2) Sometimes you have to undertrain in order to avoid injuries. But be ready for exhaustion the likes of which you’ve never dealt with before.
3) Never underestimate the pervasive power of exhaustion. At one point, I was so tired that I nearly burst into tears because a BAA volunteer went, “You can do it, Abby!” Our names are printed on our bibs, but mine read, “Abigail” since that’s technically my legal name. The onlookers made their words of encouragement personal by reading out people’s names at the end of their statement. I heard, “Abby,” and spent a solid minute or two choking back tears, because, “he said my nickname! He cared enough to know I probably don’t go by Abigail!”
4) Gu tastes disgusting, but it’s efficient as fuck.
I also remembered a few things during that race, the biggest one being that distance running is a meditative endeavor: after a certain point, calculating your distance and how far you have to go is a useless thing to do. You become too tired, too disheartened, too ready to give up. So you focus on the now. You focus on the ground immediately in front of you, the footstep you are taking at that exact moment. You become so aware of the present until you realize that it’s all you have, and you realize it in a way that you don’t get in your day-to-day life.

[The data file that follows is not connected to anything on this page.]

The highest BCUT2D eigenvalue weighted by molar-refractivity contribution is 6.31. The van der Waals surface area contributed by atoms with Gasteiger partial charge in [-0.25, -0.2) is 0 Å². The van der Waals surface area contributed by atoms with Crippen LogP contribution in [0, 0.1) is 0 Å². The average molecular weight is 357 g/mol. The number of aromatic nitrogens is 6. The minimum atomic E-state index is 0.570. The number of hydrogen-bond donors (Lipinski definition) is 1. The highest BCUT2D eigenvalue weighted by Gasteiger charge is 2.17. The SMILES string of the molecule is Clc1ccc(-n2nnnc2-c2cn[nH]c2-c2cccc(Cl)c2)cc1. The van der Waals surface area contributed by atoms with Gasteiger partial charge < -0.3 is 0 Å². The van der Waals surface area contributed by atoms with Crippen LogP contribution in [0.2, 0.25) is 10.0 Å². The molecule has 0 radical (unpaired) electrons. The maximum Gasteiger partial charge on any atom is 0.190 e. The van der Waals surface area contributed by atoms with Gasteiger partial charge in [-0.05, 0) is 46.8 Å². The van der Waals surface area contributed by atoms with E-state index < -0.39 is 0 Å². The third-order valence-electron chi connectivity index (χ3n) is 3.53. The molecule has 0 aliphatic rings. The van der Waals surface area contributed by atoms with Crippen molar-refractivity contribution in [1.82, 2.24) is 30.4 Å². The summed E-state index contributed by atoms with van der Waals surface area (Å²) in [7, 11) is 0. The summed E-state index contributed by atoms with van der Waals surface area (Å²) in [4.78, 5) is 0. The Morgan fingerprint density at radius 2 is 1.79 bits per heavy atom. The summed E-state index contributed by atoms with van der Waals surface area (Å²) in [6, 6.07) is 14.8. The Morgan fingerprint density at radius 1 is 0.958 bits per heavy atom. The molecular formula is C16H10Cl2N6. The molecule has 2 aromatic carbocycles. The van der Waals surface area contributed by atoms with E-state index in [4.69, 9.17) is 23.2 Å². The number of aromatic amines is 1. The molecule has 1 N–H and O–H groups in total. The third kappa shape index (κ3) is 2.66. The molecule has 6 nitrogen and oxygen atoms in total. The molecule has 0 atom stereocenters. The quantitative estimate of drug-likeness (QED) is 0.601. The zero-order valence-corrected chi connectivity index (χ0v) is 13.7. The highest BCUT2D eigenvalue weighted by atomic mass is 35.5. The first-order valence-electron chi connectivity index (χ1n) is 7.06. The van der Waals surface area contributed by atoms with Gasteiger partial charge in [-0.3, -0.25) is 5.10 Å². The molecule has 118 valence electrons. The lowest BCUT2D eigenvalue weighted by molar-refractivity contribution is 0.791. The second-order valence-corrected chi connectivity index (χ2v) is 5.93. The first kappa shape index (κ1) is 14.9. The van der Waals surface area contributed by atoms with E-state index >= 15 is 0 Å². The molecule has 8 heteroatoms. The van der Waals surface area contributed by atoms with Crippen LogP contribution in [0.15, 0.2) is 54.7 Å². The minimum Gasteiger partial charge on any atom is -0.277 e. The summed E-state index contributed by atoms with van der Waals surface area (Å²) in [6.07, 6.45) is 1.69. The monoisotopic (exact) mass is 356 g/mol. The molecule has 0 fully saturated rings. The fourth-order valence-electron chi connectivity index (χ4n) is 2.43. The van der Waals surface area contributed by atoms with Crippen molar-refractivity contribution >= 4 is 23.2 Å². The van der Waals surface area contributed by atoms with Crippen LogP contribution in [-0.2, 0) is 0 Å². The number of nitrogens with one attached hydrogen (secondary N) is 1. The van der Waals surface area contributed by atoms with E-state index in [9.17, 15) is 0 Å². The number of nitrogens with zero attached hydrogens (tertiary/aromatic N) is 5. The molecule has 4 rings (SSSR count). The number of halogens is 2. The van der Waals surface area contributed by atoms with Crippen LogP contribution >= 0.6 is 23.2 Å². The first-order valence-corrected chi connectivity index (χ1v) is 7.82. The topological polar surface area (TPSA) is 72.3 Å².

I hobbled, I stopped for water, I choked back tears. I finished the half marathon, hobbled over to my winner’s spoils, and checked off the half marathon from my list. In 10 months, I had gone from someone who was hell bent on getting a sub-2-hour half marathon to someone who was perfectly happy just finishing it. I finished ten minutes slower than my Ashland Half Marathon, but I also finished without angering any old injuries. And between Ashland and now, I learned to listen a little less to my ego and a little more to my body.
As is recommended, I’ll going on a small jog on Tuesday, and then probably taking the rest of the week off. I’ll probably keep my running routine light for quite some time: just enough that everything heals but doesn’t atrophy away. I might meander on my path to the Chicago Marathon — much like this blog entry is meandering — but I’m okay with slow and steady. Because, apparently, when you’re talking distance, slow and steady will win the race (and by “win” I mean “finish in time”).